• In most OECD countries including in Portugal, tertiary-educated adults have higher rates of participation in non-formal education and training than those with a lower level of educational attainment. In 2021, 21% of 25-64 year-olds with tertiary attainment in Portugal had participated in non-formal education and training in the four weeks prior to being surveyed, compared to 3% of their peers with below upper secondary attainment.

  • However, higher education in Portugal is largely oriented to the needs of the traditional age groups of students. In 2020, the average age of new entrants into long first degree, bachelor’s and master’s programmes was 19, 21 and 24 respectively (against OECD averages of 21, 22 and 27, respectively). The higher education institutions offer only moderately diversified and relatively inflexible study opportunities, which is a commonly mentioned barrier limiting the role of these tertiary institutions in upskilling and reskilling (OECD, 2022[4]). Also, the population of Portugal is ageing at a faster pace than populations in most OECD countries which is likely to reduce demand for higher education among traditional student populations. This places additional pressure for higher education institutions to adjust their provision to encourage adult populations to engage in upskilling and reskilling in higher education (OECD, forthcoming[5])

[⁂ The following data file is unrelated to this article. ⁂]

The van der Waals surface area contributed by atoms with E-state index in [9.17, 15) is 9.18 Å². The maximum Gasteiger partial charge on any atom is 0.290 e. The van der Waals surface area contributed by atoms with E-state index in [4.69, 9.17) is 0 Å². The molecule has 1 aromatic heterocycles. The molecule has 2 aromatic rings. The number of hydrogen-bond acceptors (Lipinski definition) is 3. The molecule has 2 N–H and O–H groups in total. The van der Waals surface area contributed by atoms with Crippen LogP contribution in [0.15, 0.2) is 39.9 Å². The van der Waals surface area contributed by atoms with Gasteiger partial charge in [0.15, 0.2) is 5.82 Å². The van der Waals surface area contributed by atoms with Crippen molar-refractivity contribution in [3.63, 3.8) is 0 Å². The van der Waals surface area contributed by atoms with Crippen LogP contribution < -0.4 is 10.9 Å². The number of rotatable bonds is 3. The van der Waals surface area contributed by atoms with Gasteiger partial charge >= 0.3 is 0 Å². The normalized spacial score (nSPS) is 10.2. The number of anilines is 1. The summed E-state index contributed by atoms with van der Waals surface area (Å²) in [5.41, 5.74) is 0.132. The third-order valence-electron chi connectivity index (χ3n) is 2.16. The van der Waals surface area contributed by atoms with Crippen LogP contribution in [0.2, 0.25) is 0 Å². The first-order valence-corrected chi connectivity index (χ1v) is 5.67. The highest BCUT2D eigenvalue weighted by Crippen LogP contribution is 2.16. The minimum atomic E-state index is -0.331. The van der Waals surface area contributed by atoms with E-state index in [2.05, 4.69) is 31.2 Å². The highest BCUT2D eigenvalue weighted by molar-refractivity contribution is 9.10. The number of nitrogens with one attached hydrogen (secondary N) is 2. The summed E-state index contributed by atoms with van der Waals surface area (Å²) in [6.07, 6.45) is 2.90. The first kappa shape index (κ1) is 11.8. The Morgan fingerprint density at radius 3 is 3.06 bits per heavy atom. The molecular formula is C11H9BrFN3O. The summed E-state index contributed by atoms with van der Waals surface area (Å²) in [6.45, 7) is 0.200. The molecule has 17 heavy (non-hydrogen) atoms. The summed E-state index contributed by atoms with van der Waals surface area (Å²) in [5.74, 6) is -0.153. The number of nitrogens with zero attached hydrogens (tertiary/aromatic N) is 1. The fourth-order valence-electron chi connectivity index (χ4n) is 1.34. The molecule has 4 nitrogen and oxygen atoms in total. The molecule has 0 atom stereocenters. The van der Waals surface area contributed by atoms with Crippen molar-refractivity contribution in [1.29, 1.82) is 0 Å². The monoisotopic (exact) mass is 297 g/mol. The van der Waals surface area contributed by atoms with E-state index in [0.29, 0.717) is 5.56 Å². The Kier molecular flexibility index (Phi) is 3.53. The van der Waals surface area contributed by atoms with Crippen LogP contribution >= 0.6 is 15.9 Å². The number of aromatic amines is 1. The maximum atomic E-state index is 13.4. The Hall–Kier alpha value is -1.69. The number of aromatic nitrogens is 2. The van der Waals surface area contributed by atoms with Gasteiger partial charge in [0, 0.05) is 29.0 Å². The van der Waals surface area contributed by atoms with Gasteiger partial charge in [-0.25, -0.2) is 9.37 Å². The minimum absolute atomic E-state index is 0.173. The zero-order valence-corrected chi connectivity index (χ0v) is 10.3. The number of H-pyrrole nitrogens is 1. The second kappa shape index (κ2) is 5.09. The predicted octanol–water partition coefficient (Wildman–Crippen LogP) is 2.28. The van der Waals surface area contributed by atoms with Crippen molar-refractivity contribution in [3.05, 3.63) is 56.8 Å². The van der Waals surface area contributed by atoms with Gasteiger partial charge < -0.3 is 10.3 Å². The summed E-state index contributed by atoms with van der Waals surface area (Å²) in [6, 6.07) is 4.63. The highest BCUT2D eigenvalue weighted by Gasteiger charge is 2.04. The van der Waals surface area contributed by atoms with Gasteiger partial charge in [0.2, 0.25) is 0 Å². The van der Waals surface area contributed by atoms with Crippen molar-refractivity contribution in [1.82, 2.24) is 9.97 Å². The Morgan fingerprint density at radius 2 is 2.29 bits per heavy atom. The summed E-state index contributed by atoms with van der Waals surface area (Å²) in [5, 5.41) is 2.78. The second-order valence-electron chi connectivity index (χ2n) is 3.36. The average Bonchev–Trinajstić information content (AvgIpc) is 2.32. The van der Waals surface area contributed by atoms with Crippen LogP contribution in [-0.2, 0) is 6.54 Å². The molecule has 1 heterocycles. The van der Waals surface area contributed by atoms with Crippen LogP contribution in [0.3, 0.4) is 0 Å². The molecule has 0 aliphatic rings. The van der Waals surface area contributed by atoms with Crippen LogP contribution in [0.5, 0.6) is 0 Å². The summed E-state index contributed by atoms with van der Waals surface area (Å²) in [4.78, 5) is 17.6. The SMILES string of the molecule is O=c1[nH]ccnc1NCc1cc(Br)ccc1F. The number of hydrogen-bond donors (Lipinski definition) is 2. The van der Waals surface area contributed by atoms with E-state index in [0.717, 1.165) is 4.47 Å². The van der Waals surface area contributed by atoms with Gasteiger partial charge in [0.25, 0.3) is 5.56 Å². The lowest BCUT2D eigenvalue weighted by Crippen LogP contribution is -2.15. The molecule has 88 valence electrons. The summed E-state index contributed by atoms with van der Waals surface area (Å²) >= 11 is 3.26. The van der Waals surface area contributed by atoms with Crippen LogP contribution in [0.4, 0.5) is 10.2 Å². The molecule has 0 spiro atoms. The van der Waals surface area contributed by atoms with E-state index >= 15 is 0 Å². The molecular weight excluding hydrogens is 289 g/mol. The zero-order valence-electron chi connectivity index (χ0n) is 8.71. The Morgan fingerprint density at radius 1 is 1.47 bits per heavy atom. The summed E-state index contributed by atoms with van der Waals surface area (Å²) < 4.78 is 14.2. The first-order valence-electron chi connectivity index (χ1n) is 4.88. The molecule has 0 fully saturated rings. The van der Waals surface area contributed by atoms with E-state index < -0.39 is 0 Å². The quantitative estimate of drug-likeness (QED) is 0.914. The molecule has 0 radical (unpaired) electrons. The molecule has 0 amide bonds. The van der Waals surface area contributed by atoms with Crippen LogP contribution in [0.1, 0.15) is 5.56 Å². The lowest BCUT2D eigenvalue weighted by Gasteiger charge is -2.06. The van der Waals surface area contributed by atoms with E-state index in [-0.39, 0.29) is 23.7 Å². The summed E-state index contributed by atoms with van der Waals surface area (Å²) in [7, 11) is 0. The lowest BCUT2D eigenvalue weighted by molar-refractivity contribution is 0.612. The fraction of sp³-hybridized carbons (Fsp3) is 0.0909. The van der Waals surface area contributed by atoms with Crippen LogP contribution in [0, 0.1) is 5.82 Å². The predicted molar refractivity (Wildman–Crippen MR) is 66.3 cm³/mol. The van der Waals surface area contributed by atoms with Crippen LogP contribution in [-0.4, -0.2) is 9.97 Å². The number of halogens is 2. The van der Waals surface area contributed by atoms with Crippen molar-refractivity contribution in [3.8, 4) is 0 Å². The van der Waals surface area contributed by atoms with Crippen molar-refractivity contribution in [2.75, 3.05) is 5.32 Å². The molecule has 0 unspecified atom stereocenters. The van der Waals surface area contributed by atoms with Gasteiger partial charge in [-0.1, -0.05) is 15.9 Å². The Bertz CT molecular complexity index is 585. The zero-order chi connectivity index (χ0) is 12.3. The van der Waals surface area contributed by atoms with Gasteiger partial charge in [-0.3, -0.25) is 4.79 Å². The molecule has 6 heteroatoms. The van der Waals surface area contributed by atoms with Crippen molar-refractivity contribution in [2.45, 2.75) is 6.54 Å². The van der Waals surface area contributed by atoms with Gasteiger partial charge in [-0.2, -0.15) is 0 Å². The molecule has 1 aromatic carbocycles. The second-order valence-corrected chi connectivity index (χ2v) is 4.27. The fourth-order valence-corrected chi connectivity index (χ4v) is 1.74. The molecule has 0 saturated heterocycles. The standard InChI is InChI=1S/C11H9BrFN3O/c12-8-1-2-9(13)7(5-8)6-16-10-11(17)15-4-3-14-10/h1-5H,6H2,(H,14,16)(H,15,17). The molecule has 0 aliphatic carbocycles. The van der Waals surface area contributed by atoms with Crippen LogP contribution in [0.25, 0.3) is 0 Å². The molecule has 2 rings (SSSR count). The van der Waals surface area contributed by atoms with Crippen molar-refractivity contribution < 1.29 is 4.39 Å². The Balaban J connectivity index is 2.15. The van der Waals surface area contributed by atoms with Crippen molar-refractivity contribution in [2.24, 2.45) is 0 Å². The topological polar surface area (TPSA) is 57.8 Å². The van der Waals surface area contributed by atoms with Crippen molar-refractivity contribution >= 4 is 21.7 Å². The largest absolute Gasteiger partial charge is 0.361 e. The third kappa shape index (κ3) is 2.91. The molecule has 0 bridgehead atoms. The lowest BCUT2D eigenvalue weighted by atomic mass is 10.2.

• Over time, the introduction of new admission routes to higher education has helped to widen and diversify access to higher education. Procedures for applicants aged over 23, initially introduced in 2006, were simplified in 2014, while more recent policies have aimed to increase participation in higher education among those graduating from the vocational tracks of upper secondary education Additionally, higher education institutions, namely the polytechnics, have adjusted their offerings to this new student population (OECD, forthcoming[5]).